Mitochondrial dynamics in the regulation of nutrient utilization and energy expenditure.
ABSTRACT Mitochondrial fusion, fission, and mitophagy form an essential axis of mitochondrial quality control. However, quality control might not be the only task carried out by mitochondrial dynamics. Recent studies link mitochondrial dynamics to the balance between energy demand and nutrient supply, suggesting changes in mitochondrial architecture as a mechanism for bioenergetic adaptation to metabolic demands. By favoring either connected or fragmented architectures, mitochondrial dynamics regulates bioenergetic efficiency and energy expenditure. Placement of bioenergetic adaptation and quality control as competing tasks of mitochondrial dynamics might provide a new mechanism, linking excess nutrient environment to progressive mitochondrial dysfunction, common to age-related diseases.
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ABSTRACT: Mitofusin2 (Mfn2), a mitochondrial outer membrane protein serving primarily as a mitochondrial fusion protein, has multiple functions in regulating cell biological processes. Defects of Mfn2 were found in diabetes, obesity, and neurodegenerative diseases. In the present study, we found that knockdown of Mfn2 by shRNA led to impaired autophagic degradation, inhibited mitochondrial oxygen consumption rate and cell glycolysis, reduced ATP production, and suppressed cell proliferation. Inhibition of autophagic degradation mimicked Mfn2-deficiency mediated cell proliferation suppression, while enhancement of autophagosome maturation restored the suppressed cell proliferation by Mfn2-deficiency. Thus, our findings revealed the role of Mfn2 in regulating cell proliferation and mitochondrial metabolism, and shed new light on understanding the mechanisms of Mfn2 deficiency related diseases.PLoS ONE 10(3):e0121328. DOI:10.1371/journal.pone.0121328 · 3.53 Impact Factor
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ABSTRACT: Diabetes is strongly associated with increased incidence of heart disease and mortality due to development of diabetic cardiomyopathy. Even in the absence of cardiovascular disease, cardiomyopathy frequently arises in diabetic patients. Current treatment options for cardiomyopathy in diabetic patients are the same as for non-diabetic patients and do not address the causes underlying the loss of contractility. Recent Advances: Although there are numerous distinctions between Type 1 and Type 2 diabetes, recent evidence suggests that the two disease states converge on mitochondria as an epicenter for cardiomyocyte damage. Accumulation of dysfunctional mitochondria contributes to cardiac tissue injury in both acute and chronic conditions. Removal of damaged mitochondria by macroautophagy, termed "mitophagy", is critical for maintaining cardiomyocyte health and contractility under both normal conditions and during stress. However, very little is known about the involvement of mitophagy in the pathogenesis of diabetic cardiomyopathy. A growing interest in this topic has given rise to a wave of publications that aim to decipher the status of autophagy and mitophagy in Type 1 and Type 2 diabetes. This review summarizes these recent studies with the goal of drawing conclusions about the activation or suppression of autophagy and mitophagy in the diabetic heart. A better understanding of how autophagy and mitophagy are affected in the diabetic myocardium is still needed, as well as whether they can be targeted therapeutically.Antioxidants & Redox Signaling 03/2015; DOI:10.1089/ars.2015.6322 · 7.67 Impact Factor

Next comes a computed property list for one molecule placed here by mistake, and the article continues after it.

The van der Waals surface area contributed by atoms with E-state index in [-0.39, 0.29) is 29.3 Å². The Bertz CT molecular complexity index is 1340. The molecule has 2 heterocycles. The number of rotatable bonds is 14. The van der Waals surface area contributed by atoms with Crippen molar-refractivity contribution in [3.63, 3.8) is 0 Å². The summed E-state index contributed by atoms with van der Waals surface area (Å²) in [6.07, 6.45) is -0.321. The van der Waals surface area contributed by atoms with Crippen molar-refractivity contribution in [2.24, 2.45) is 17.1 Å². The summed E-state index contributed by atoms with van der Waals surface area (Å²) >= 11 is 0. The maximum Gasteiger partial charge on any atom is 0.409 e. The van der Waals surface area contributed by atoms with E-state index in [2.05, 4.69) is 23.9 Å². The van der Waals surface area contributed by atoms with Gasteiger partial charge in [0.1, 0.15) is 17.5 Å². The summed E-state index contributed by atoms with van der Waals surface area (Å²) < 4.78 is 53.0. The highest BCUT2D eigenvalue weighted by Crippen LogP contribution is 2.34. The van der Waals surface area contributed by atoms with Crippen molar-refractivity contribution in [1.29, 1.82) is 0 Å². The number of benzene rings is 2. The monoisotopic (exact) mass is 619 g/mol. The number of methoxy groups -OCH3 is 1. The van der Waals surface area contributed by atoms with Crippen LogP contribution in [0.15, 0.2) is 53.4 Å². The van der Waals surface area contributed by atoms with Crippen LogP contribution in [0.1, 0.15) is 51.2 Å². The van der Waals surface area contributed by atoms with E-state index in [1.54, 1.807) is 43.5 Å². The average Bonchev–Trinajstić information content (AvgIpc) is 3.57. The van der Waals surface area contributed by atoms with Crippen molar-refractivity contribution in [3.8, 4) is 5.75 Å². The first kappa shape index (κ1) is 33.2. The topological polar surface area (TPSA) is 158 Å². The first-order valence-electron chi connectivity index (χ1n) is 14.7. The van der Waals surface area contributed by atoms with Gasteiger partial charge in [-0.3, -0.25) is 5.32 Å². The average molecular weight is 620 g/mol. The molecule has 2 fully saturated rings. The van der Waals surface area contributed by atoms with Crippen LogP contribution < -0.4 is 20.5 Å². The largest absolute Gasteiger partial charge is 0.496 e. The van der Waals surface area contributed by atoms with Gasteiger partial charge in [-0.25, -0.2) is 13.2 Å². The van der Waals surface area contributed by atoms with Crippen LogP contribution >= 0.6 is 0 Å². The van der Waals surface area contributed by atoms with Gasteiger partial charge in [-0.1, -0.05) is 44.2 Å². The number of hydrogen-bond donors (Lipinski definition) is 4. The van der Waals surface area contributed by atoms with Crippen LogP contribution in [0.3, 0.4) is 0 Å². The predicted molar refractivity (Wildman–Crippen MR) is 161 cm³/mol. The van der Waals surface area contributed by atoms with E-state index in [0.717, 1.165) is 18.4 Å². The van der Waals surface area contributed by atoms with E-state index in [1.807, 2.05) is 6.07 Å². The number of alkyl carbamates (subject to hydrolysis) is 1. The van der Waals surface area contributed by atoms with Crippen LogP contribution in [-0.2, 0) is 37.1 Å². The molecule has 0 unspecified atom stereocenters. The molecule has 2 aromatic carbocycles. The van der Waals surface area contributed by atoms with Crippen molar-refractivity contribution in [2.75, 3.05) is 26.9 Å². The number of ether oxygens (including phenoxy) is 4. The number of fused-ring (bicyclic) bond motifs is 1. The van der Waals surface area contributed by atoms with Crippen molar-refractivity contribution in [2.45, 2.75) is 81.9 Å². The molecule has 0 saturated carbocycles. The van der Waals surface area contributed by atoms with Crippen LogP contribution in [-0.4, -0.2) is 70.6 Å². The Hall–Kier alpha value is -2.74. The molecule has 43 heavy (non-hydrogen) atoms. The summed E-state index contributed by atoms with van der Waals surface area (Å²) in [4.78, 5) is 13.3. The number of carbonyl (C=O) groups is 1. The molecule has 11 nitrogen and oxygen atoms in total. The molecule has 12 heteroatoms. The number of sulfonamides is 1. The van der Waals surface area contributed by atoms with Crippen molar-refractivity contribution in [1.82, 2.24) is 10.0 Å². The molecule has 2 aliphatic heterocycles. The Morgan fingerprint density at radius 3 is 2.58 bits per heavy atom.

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ABSTRACT: In recent years, tetracyclines, such as doxycycline, have become broadly used to control gene expression by virtue of the Tet-on/Tet-off systems. However, the wide range of direct effects of tetracycline use has not been fully appreciated. We show here that these antibiotics induce a mitonuclear protein imbalance through their effects on mitochondrial translation, an effect that likely reflects the evolutionary relationship between mitochondria and proteobacteria. Even at low concentrations, tetracyclines induce mitochondrial proteotoxic stress, leading to changes in nuclear gene expression and altered mitochondrial dynamics and function in commonly used cell types, as well as worms, flies, mice, and plants. Given that tetracyclines are so widely applied in research, scientists should be aware of their potentially confounding effects on experimental results. Furthermore, these results caution against extensive use of tetracyclines in livestock due to potential downstream impacts on the environment and human health. Copyright © 2015 The Authors. Published by Elsevier Inc. All rights reserved.